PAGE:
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Rediff.com  » News » Sikhs in row with Montreal Port Authority over turbans

Sikhs in row with Montreal Port Authority over turbans

March 10, 2006 17:07 IST

After clinching a court victory last week, which overturned a ban on Sikh children wearing ceremonial daggers, Quebec Sikh truck drivers are now in dispute with the Montreal Port Authority over donning hats.

Local Sikhs are angry over a new law requiring all truck drivers at the Port to wear hard hats; they say this goes against their faith, which forbids them to remove their turbans, a media report said.

"Indian Sikhs have served the Royal British Army in World War I and II and they didnt wear helmets at that time. They didn't need extra protection from the bullet," Prithvi Saluja, a Quebec Sikh said.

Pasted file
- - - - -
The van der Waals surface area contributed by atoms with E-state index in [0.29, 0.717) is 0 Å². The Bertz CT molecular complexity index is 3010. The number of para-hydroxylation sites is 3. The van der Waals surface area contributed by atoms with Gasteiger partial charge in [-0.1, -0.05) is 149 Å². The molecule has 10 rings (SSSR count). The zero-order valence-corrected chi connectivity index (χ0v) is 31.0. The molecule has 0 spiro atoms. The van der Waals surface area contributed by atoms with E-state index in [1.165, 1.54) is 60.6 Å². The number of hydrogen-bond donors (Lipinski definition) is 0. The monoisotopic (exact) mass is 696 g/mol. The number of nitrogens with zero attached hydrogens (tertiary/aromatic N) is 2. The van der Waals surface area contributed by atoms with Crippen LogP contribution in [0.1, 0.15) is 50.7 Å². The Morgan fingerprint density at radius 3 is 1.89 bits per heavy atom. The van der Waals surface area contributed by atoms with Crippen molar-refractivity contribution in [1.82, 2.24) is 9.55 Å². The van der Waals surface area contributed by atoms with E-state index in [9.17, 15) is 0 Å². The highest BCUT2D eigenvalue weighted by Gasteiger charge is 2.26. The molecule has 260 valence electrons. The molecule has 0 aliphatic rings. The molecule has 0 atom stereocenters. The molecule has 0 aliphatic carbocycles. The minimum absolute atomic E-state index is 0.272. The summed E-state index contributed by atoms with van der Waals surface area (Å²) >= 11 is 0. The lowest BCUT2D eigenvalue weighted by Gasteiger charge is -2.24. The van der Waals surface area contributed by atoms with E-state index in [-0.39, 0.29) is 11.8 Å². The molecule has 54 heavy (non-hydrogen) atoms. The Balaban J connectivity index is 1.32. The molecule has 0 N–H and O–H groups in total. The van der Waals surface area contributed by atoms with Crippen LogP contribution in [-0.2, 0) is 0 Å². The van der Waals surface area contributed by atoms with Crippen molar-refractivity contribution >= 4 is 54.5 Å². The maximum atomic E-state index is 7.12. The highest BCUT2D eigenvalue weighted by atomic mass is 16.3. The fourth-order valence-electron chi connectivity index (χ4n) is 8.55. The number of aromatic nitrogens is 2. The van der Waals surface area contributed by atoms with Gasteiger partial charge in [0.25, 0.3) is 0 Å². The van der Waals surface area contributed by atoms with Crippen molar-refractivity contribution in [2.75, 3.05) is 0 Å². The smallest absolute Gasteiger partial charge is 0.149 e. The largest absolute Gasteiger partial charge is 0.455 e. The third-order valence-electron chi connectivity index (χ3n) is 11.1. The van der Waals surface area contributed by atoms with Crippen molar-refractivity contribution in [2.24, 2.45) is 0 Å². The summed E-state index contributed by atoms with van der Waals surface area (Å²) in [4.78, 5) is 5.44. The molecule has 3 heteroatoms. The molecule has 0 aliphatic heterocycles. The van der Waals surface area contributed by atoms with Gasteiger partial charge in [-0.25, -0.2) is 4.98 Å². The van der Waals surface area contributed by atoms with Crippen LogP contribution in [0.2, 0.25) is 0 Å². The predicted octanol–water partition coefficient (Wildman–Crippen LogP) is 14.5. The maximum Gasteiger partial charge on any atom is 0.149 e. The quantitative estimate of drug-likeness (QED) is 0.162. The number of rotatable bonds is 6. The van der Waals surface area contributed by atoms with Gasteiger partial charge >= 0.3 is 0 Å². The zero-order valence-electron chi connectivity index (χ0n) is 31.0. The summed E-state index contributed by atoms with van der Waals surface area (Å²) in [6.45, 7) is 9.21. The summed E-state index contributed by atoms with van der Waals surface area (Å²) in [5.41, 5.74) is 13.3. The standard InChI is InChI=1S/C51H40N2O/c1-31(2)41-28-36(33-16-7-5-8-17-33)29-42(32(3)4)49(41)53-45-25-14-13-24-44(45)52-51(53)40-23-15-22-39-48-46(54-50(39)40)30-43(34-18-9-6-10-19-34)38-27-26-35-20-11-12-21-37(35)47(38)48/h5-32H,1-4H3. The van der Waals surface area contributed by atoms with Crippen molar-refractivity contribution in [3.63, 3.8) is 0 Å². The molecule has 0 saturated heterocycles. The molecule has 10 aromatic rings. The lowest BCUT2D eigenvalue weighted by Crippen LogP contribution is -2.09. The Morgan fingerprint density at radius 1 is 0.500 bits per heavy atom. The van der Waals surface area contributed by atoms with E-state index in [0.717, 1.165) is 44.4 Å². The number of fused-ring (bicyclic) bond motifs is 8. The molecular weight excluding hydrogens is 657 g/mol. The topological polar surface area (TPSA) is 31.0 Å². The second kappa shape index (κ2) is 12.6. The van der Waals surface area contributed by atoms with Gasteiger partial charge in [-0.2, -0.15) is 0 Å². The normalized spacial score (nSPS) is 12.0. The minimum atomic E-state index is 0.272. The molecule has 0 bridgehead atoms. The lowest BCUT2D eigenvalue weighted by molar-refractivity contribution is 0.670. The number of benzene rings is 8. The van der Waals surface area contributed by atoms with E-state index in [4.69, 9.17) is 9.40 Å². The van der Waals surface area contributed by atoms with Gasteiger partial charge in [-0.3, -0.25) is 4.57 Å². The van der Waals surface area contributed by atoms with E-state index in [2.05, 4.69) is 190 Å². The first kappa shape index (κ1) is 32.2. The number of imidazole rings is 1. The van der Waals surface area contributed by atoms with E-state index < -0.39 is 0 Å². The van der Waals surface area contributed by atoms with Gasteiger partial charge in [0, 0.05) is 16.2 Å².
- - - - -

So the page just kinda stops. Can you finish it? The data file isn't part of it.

France Poulin of the Montreal Port Authority, however, was quoted as saying the rule does not amount to discrimination, as the managers are following the Canadian labour code.

"Working on a terminal without a helmet can pose a risk of head injuries," Poulin said, referring to a risk analysis conducted by terminal operators in Montreal.

The Sikhs say they have complained to Quebec's human rights tribunal.

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